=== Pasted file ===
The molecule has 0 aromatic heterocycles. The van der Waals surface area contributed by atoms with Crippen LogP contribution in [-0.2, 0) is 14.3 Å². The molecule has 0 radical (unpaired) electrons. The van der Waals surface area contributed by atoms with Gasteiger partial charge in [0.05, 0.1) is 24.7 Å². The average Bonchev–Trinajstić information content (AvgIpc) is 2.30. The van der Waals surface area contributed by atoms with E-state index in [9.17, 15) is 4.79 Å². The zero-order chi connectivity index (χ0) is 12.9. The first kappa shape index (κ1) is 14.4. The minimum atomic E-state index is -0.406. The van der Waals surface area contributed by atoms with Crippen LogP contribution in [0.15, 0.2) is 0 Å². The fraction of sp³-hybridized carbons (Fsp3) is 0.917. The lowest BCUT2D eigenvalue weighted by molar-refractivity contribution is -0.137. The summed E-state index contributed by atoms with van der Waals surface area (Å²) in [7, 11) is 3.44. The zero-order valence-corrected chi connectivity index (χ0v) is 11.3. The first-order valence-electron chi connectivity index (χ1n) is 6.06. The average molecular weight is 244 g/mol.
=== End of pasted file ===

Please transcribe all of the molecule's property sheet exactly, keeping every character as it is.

The molecule has 0 aromatic heterocycles. The van der Waals surface area contributed by atoms with Crippen LogP contribution in [-0.2, 0) is 14.3 Å². The molecule has 0 radical (unpaired) electrons. The van der Waals surface area contributed by atoms with Gasteiger partial charge in [0.05, 0.1) is 24.7 Å². The average Bonchev–Trinajstić information content (AvgIpc) is 2.30. The van der Waals surface area contributed by atoms with E-state index in [9.17, 15) is 4.79 Å². The zero-order chi connectivity index (χ0) is 12.9. The first kappa shape index (κ1) is 14.4. The minimum atomic E-state index is -0.406. The van der Waals surface area contributed by atoms with Crippen LogP contribution in [0.15, 0.2) is 0 Å². The fraction of sp³-hybridized carbons (Fsp3) is 0.917. The lowest BCUT2D eigenvalue weighted by molar-refractivity contribution is -0.137. The summed E-state index contributed by atoms with van der Waals surface area (Å²) in [7, 11) is 3.44. The zero-order valence-corrected chi connectivity index (χ0v) is 11.3. The first-order valence-electron chi connectivity index (χ1n) is 6.06. The average molecular weight is 244 g/mol.